Quite a lot has occurred in advertising & marketing since 1985, when Michael Jordan first endorsed the Nike shoe and revolutionized the concept of celebrity endorsements. It proved to be an inflection point for this brand of partnership marketing. The perfect fusion. Everything Michael Jordan embodied was consistent with the image Nike wanted to portray. The same is true for Gatorade with “Be Like Mike”. It was just as much an endorsement of the celebrity by the product as it was the celebrity’s endorsement of the product, and that is the point. Before getting too excited or swept away in the allure of any public figure who might enhance your brand, understand the investment and inherent vulnerability.
People want celebrities to support their product, brand and causes, but that’s not always a good idea. I once lead a voter registration initiative for the Hip Hop Summit Action Network. The concept of engaging this generation of artists in the political arena was “new”. During this time, entertainers remained neutral about social causes to enhance mainstream appeal. We were so excited that we forgot to ask if they themselves have ever voted or were even registered. No knocks against the artists, but even good people aren’t always the right people when partnering with a brand and an ambassador.
Quite a lot has occurred since learning this lesson for us. We have learned from those experiences, enough to have thoughts to share. Here are the top 5 Tips to Select the Right Brand Ambassador:
- Rule 1: Your Values should be their values.
We can disagree, but we can’t conflict, especially on social media.
- Rule 2: Project an Authentic Synergy
The best ambassador is already aligned with your brand, image and cause. If this cannot be seen in their life or work, even if they BELIEVE in the cause, they are not the right ambassador. A campaign supporter, yes. A surrogate? An adviser? No.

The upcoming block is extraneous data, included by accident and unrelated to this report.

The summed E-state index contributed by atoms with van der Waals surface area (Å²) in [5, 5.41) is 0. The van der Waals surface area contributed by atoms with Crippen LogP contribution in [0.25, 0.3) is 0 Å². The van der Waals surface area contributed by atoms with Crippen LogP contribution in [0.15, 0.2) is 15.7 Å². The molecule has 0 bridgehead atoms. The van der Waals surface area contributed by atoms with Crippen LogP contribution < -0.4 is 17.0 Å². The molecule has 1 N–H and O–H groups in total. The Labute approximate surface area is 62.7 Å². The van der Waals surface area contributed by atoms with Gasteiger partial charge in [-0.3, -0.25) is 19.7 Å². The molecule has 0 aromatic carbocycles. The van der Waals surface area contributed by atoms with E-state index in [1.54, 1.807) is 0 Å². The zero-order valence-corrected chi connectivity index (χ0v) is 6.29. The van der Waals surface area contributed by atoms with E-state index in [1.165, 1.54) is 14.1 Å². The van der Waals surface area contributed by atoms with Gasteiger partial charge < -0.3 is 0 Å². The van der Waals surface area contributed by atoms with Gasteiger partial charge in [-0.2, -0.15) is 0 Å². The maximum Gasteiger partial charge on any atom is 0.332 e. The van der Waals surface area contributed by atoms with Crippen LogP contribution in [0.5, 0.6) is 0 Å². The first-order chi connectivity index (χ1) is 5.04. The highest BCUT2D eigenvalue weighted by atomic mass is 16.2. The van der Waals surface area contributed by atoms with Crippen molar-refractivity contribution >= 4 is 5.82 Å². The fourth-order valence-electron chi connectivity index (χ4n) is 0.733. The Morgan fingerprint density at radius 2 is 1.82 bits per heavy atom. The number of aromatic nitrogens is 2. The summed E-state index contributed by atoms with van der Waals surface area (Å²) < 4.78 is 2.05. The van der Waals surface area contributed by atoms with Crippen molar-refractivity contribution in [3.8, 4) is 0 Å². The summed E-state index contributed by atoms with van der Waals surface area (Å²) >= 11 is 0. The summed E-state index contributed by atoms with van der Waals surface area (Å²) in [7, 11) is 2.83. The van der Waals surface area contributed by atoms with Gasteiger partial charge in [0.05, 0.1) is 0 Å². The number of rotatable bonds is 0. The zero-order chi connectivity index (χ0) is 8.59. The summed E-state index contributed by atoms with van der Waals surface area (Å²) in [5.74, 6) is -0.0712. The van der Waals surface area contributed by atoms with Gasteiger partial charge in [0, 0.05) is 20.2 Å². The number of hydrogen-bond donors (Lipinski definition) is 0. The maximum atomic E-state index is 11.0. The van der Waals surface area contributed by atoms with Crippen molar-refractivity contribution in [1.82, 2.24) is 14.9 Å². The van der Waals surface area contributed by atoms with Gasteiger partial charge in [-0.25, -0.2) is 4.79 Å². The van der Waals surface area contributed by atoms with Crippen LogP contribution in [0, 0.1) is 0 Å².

- Rule 3: A Name with No Capacity, is Lame
Sometimes when a big named celebrity agrees to work with you or support your cause, it is easy to be enamored by them, but keep your business needs front of mind, always. Ask the right questions up front. Do they have the capacity to do what you need? Time, voice, level of engagement (intensity of representation), credibility with target audience? You can’t be too intimidated to ask for you need, or paid for.
- Rule 4: Recruit Action Oriented Ambassadors
Someone can have 2mil followers, but 1.5 mil want to be entertained by them, not led. On the flipside, someone may have 350k followers, but when they ask their “people” to meet somewhere they show up, to hold politicians to account…they push send. You want an ambassador with influence in both the social and commercial spaces.
- Rule 5: YOU LIKE THEM.
Can you work with your new partner? Are your partners and stakeholders comfortable with them? Do they have a voice that inspires or motivates you? Does that energy carry over to your followers? Do your followers already follow them? This is essential to in building a strong and long-term alliance.
Whether engaging celebrity as a brand ambassador is the right strategic marketing move for you, is a vetting process in and of itself. If you are searching for a brand ambassador, know that you don’t have to have LeBron James or Serena Williams (although nice) to raise awareness. You need a clear strategy and a sober perspective on who you engage and why.